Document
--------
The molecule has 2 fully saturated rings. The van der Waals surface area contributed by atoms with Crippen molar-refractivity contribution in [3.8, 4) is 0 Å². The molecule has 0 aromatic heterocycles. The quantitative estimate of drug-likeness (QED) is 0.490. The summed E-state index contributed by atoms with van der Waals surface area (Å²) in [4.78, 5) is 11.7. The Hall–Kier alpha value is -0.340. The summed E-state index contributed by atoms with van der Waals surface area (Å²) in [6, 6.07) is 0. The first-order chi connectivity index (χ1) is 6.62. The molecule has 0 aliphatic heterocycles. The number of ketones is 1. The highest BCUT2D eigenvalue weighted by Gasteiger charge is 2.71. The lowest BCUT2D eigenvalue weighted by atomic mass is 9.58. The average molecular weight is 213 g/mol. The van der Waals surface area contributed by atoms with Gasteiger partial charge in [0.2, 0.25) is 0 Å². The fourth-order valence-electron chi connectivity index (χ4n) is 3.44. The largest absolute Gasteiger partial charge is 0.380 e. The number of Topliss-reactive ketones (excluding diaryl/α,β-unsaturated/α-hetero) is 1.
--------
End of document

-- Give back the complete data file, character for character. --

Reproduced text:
The molecule has 2 fully saturated rings. The van der Waals surface area contributed by atoms with Crippen molar-refractivity contribution in [3.8, 4) is 0 Å². The molecule has 0 aromatic heterocycles. The quantitative estimate of drug-likeness (QED) is 0.490. The summed E-state index contributed by atoms with van der Waals surface area (Å²) in [4.78, 5) is 11.7. The Hall–Kier alpha value is -0.340. The summed E-state index contributed by atoms with van der Waals surface area (Å²) in [6, 6.07) is 0. The first-order chi connectivity index (χ1) is 6.62. The molecule has 0 aliphatic heterocycles. The number of ketones is 1. The highest BCUT2D eigenvalue weighted by Gasteiger charge is 2.71. The lowest BCUT2D eigenvalue weighted by atomic mass is 9.58. The average molecular weight is 213 g/mol. The van der Waals surface area contributed by atoms with Gasteiger partial charge in [0.2, 0.25) is 0 Å². The fourth-order valence-electron chi connectivity index (χ4n) is 3.44. The largest absolute Gasteiger partial charge is 0.380 e. The number of Topliss-reactive ketones (excluding diaryl/α,β-unsaturated/α-hetero) is 1.